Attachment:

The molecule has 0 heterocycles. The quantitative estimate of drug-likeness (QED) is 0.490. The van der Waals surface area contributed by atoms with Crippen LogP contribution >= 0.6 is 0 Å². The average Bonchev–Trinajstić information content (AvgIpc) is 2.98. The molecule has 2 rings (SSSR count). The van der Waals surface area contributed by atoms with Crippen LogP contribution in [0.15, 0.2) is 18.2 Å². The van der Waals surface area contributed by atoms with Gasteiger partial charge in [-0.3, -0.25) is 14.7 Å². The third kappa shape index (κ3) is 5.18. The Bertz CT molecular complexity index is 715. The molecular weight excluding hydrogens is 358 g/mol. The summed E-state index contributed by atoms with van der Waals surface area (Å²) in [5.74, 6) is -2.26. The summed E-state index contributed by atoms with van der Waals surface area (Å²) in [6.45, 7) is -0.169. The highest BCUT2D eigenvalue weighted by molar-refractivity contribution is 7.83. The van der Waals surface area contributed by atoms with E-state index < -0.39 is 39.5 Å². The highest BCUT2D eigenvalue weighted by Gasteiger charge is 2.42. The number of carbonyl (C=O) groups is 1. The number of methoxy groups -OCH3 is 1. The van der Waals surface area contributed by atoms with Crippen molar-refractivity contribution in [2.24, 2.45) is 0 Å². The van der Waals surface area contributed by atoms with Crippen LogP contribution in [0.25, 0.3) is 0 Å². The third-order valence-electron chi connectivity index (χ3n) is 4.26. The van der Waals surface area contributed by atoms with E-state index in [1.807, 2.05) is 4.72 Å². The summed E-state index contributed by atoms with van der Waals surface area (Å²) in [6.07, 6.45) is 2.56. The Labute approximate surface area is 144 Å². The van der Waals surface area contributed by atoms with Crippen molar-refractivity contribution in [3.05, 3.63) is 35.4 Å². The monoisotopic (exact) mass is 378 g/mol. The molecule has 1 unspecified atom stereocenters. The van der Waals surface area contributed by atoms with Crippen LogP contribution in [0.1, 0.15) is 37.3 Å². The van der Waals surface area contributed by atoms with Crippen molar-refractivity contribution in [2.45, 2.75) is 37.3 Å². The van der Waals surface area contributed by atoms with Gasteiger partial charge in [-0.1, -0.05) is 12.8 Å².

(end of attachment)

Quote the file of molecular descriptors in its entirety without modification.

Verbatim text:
The molecule has 0 heterocycles. The quantitative estimate of drug-likeness (QED) is 0.490. The van der Waals surface area contributed by atoms with Crippen LogP contribution >= 0.6 is 0 Å². The average Bonchev–Trinajstić information content (AvgIpc) is 2.98. The molecule has 2 rings (SSSR count). The van der Waals surface area contributed by atoms with Crippen LogP contribution in [0.15, 0.2) is 18.2 Å². The van der Waals surface area contributed by atoms with Gasteiger partial charge in [-0.3, -0.25) is 14.7 Å². The third kappa shape index (κ3) is 5.18. The Bertz CT molecular complexity index is 715. The molecular weight excluding hydrogens is 358 g/mol. The summed E-state index contributed by atoms with van der Waals surface area (Å²) in [5.74, 6) is -2.26. The summed E-state index contributed by atoms with van der Waals surface area (Å²) in [6.45, 7) is -0.169. The highest BCUT2D eigenvalue weighted by molar-refractivity contribution is 7.83. The van der Waals surface area contributed by atoms with E-state index < -0.39 is 39.5 Å². The highest BCUT2D eigenvalue weighted by Gasteiger charge is 2.42. The number of carbonyl (C=O) groups is 1. The number of methoxy groups -OCH3 is 1. The van der Waals surface area contributed by atoms with Crippen molar-refractivity contribution in [2.24, 2.45) is 0 Å². The van der Waals surface area contributed by atoms with Crippen LogP contribution in [0.25, 0.3) is 0 Å². The third-order valence-electron chi connectivity index (χ3n) is 4.26. The van der Waals surface area contributed by atoms with E-state index in [1.807, 2.05) is 4.72 Å². The summed E-state index contributed by atoms with van der Waals surface area (Å²) in [6.07, 6.45) is 2.56. The Labute approximate surface area is 144 Å². The van der Waals surface area contributed by atoms with Crippen molar-refractivity contribution in [3.05, 3.63) is 35.4 Å². The monoisotopic (exact) mass is 378 g/mol. The molecule has 1 unspecified atom stereocenters. The van der Waals surface area contributed by atoms with Crippen LogP contribution in [0.1, 0.15) is 37.3 Å². The van der Waals surface area contributed by atoms with Crippen molar-refractivity contribution in [2.45, 2.75) is 37.3 Å². The van der Waals surface area contributed by atoms with Gasteiger partial charge in [-0.1, -0.05) is 12.8 Å².